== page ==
February 2016

How can we give young freelancers a voice in the translation industry?

As we’re all aware, working as a translator can be very solitary indeed. We miss out on water-cooler chat (who cares!) and colleague banter (actually, that’d be nice).

Depending on your perspective, these can be seen as pros or cons. After all, we can be so much happier and productive without office politics – a significant source of stress for many people in the corporate world.

This solitude is true for the battle-hardened veterans among us. But it is also particularly the case for the rookies who are new to the industry and lack a professional peer network.

Young translators often feel that they don’t have a voice – either to express their concerns or share ideas with others.

But what do I know about this? What makes me qualified to address this topic? – These are important questions of course, as they help us filter the wheat from the chaff in the vast fields of online content.

Well, I am a 24 year old freelance translator. Younger than most, but definitely not the youngest out there.

While I’m not entirely new to the business (approaching six years of experience), I only became a full-time freelancer back in 2014. This step gave me new insight into the industry and the difficulties newbies face.

Why do young translators want a voice? I can rattle off a few reasons: to seek out advice, to question prevailing norms in the industry, to reach out to peers and clients, and to interact with our close-knit community.

There are a whole host of reasons! So, let’s not labour this point too much.

In the age of the Internet, you’d be forgiven for asking why are young translators finding it difficult to speak up. Communicating has never been easier!

I agree, but the truth is young translators often don’t dare to speak out.

Codswallop, you say!

No, it’s true!

It takes courage to ask for advice, particularly in public arenas.

We all feel the need to present ourselves in a professional, competent light. That means we all have to know everything there is to know, right?

Of course not. Even the most experienced translators among us gladly accept qualified insights. Ultimately, to achieve success it’s important to be open to new information.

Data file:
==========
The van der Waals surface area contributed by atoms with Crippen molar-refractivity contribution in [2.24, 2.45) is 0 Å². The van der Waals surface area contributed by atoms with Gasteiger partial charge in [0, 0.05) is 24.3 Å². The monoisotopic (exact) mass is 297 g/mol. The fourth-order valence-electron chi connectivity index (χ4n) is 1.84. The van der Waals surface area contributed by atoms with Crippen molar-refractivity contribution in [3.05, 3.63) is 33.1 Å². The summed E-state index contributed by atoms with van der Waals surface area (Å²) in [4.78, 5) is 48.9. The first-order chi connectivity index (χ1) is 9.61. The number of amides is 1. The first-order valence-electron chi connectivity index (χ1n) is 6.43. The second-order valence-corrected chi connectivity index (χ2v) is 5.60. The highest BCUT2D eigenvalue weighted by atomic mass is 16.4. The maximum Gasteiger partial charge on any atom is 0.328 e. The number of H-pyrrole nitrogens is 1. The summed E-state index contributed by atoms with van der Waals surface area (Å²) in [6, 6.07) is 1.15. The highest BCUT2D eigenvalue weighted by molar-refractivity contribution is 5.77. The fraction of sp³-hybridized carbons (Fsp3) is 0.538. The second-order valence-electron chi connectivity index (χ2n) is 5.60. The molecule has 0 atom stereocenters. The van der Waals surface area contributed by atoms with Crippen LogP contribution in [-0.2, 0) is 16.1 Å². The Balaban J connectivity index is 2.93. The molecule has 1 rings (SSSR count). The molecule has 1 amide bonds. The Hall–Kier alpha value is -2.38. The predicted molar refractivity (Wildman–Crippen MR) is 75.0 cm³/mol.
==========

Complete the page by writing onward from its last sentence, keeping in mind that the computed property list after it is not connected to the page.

But this isn’t how the juniors see it. Stepping out into the limelight and asking essential questions reveals a certain vulnerability. It’s only natural to feel a sense of anxiety.

And news flash! A lot of translators are introverts, which only compounds this problem.

Luckily, I think this is changing. Facebook groups and platforms like the Open Mic are making it increasingly easier for newbies to get the advice they need – in a non-judgemental setting.

Let’s keep this up!

But I’m not just talking about advice.

Young translators may also want to write articles or discuss a certain topic, but feel reluctant to do so. Self-doubt creeps in. Where’s my credibility? Why would readers want to hear what I’ve got to say? Do I actually have anything of value to talk about?

Dmitry Kornyukhov puts it quite succinctly:

We should bear in mind, all our experiences are valid. Perhaps sharing these experiences may help others. We all have value to offer. So, newbies, get writing! Putting yourself out there, particularly when everything seems new, can be quite scary.

What are the solutions?

Platforms like the Open Mic and networks (such as the League of Extraordinary Translators on Facebook) are fantastic.

But also your own social media channels and websites are a great place to start.

For the rest of us, let’s (continue to) foster a welcoming, non-judgemental environment. Of course, non-judgemental doesn’t mean an avoidance of constructive feedback. That’s essential.

What’s in it for us? Why should I help young freelancers?

I’m not going to appeal to a sense of altruism as that’s hardly sustainable nor fair.

Instead, let’s look at how more established translators can benefit from this friendly exchange of ideas.

By helping others, we remind ourselves of certain pieces of information. In doing so, we can fine-tune our own services and businesses.

Developing a peer network can also lead to more leads. That newbie working in the reverse of your language pair might one day thank you by referring any relevant contacts to you. For example, I only translate from German (into English). So when an existing client asks if I can work in the other direction too, I recommend they try my skilled peers.

And last but not least:

A helpful and friendly community is an awesome one!

I’d also like to thank everyone who’s shared their value and expertise already. I certainly found the advice incredibly useful when I was starting out. And it’s great to carry on learning more and more about this industry!

A Dummy’s Guide to Swiss German

Grüezi mitenand! [Hello everyone!]

Anyone flying into Switzerland and expecting to be greeted in German by a customs officer may at first think they’ve ended up in the wrong country upon hearing the local language.